Everything began less than 20 million years ago, when deep in the Atlantic, volcanos erupted and formed the foundation of Iceland. During the Ice Age about 3.1 million years ago, a vast amount of ice covered the island. After the glacial period, these icemasses melted partially and exposed a fraction of the land.
The largest remaining piece of this ice is called Vatnajökull which is the biggest glacier in Europe. Besides Vatnajökull, there are other, smaller glaciers in Iceland.
With a total area of 103,000 square kilometres, Iceland is the biggest and youngest volcanic island in the world.
Highland plateaus, volcanism and plenty of water are predominating the landscape. The plateaus in the centre of the island form a desert which remains practically uninhabited. Volcanic eruptions occur in Iceland approximately every 5 to 10 years and are constantly changing the face of the island. There are rivers, lakes and waterfalls to be found almost everywhere. The most famous waterfall is the Gullfoss and it is the most visited sight in Iceland next to the national park Þingvellir and the gush springs (Geysirs).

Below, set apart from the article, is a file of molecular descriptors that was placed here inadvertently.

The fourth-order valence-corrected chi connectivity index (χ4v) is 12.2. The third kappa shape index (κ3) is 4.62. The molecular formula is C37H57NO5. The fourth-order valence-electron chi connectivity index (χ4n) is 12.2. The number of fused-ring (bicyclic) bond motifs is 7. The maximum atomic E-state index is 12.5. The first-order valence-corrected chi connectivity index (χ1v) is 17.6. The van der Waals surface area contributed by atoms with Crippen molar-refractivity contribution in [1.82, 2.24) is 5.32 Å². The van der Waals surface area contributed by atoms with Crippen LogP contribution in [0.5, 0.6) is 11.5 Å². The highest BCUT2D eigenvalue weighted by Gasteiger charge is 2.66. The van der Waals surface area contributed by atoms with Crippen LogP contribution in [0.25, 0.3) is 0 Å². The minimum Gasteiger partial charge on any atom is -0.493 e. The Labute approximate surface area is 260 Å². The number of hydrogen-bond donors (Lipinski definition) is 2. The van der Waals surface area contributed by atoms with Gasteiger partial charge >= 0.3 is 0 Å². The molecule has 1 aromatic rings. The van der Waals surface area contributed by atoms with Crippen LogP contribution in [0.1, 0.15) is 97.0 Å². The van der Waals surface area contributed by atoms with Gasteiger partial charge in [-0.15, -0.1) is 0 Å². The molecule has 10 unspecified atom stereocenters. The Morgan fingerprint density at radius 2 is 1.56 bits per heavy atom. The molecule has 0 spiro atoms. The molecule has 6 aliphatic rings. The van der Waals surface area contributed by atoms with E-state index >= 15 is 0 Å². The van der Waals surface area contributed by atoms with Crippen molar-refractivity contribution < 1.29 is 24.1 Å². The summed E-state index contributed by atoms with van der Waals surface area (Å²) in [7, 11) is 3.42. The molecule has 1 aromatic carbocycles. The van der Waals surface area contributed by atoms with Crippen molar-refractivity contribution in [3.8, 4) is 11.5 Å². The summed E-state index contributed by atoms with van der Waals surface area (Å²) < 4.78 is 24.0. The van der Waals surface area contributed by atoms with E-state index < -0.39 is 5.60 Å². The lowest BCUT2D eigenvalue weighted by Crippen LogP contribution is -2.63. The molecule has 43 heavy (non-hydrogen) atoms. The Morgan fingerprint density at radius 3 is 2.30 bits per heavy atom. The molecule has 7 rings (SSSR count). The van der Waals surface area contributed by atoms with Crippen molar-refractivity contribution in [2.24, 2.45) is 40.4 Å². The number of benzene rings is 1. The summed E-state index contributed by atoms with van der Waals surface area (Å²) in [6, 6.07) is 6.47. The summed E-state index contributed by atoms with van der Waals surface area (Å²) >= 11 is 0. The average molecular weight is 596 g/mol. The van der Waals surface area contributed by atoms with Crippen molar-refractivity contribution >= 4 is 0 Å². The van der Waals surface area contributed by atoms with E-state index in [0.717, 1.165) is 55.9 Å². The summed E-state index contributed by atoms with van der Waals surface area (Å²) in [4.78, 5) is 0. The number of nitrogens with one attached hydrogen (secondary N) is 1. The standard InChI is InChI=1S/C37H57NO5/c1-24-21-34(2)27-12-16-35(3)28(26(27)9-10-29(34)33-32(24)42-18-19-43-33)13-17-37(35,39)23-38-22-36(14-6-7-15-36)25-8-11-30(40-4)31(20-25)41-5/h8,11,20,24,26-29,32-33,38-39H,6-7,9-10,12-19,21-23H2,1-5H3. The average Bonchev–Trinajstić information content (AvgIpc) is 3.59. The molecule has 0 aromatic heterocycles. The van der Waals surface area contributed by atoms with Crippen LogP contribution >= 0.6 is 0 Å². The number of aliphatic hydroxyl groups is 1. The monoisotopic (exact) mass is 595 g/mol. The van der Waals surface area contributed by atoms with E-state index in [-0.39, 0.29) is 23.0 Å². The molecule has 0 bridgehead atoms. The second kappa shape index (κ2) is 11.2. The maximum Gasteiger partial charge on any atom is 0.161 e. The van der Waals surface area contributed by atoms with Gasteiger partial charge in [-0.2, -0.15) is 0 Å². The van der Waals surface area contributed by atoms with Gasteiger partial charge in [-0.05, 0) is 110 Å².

The coast line is rugged and there are a number of small islands around the main island. Circelling around Iceland, following the coast line, is the ring road nr. 1, which is approximately 1,400 kilometres long. The locals refer to the ring road as Hringvegur.